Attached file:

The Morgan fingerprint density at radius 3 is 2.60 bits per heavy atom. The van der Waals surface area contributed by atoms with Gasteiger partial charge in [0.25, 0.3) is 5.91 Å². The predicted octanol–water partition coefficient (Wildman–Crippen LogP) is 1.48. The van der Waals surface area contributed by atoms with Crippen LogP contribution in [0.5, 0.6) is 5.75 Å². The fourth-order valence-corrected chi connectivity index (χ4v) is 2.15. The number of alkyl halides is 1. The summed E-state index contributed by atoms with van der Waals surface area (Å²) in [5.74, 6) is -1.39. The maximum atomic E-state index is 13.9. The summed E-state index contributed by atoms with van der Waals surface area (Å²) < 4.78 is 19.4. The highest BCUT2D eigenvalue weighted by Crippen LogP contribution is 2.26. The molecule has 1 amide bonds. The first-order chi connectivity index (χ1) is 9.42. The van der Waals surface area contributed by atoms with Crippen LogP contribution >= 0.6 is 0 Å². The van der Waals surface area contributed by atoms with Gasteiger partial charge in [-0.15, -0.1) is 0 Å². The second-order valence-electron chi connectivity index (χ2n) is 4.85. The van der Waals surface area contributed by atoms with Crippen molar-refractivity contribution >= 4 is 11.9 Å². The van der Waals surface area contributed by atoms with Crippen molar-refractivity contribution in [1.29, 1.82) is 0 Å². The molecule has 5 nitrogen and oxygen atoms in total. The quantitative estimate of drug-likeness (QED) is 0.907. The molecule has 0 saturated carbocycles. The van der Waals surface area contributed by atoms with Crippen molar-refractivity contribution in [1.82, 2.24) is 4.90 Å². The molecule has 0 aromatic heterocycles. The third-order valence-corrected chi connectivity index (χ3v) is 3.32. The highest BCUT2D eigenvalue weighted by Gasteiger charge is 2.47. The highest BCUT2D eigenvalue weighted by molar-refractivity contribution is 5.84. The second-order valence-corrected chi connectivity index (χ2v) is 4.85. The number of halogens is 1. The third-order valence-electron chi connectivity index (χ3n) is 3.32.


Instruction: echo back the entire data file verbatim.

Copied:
The Morgan fingerprint density at radius 3 is 2.60 bits per heavy atom. The van der Waals surface area contributed by atoms with Gasteiger partial charge in [0.25, 0.3) is 5.91 Å². The predicted octanol–water partition coefficient (Wildman–Crippen LogP) is 1.48. The van der Waals surface area contributed by atoms with Crippen LogP contribution in [0.5, 0.6) is 5.75 Å². The fourth-order valence-corrected chi connectivity index (χ4v) is 2.15. The number of alkyl halides is 1. The summed E-state index contributed by atoms with van der Waals surface area (Å²) in [5.74, 6) is -1.39. The maximum atomic E-state index is 13.9. The summed E-state index contributed by atoms with van der Waals surface area (Å²) < 4.78 is 19.4. The highest BCUT2D eigenvalue weighted by Crippen LogP contribution is 2.26. The molecule has 1 amide bonds. The first-order chi connectivity index (χ1) is 9.42. The van der Waals surface area contributed by atoms with Crippen LogP contribution >= 0.6 is 0 Å². The van der Waals surface area contributed by atoms with Gasteiger partial charge in [-0.15, -0.1) is 0 Å². The second-order valence-electron chi connectivity index (χ2n) is 4.85. The van der Waals surface area contributed by atoms with Crippen molar-refractivity contribution >= 4 is 11.9 Å². The van der Waals surface area contributed by atoms with Crippen molar-refractivity contribution in [1.29, 1.82) is 0 Å². The molecule has 5 nitrogen and oxygen atoms in total. The quantitative estimate of drug-likeness (QED) is 0.907. The molecule has 0 saturated carbocycles. The van der Waals surface area contributed by atoms with Crippen molar-refractivity contribution in [1.82, 2.24) is 4.90 Å². The molecule has 0 aromatic heterocycles. The third-order valence-corrected chi connectivity index (χ3v) is 3.32. The highest BCUT2D eigenvalue weighted by Gasteiger charge is 2.47. The highest BCUT2D eigenvalue weighted by molar-refractivity contribution is 5.84. The second-order valence-corrected chi connectivity index (χ2v) is 4.85. The number of halogens is 1. The third-order valence-electron chi connectivity index (χ3n) is 3.32.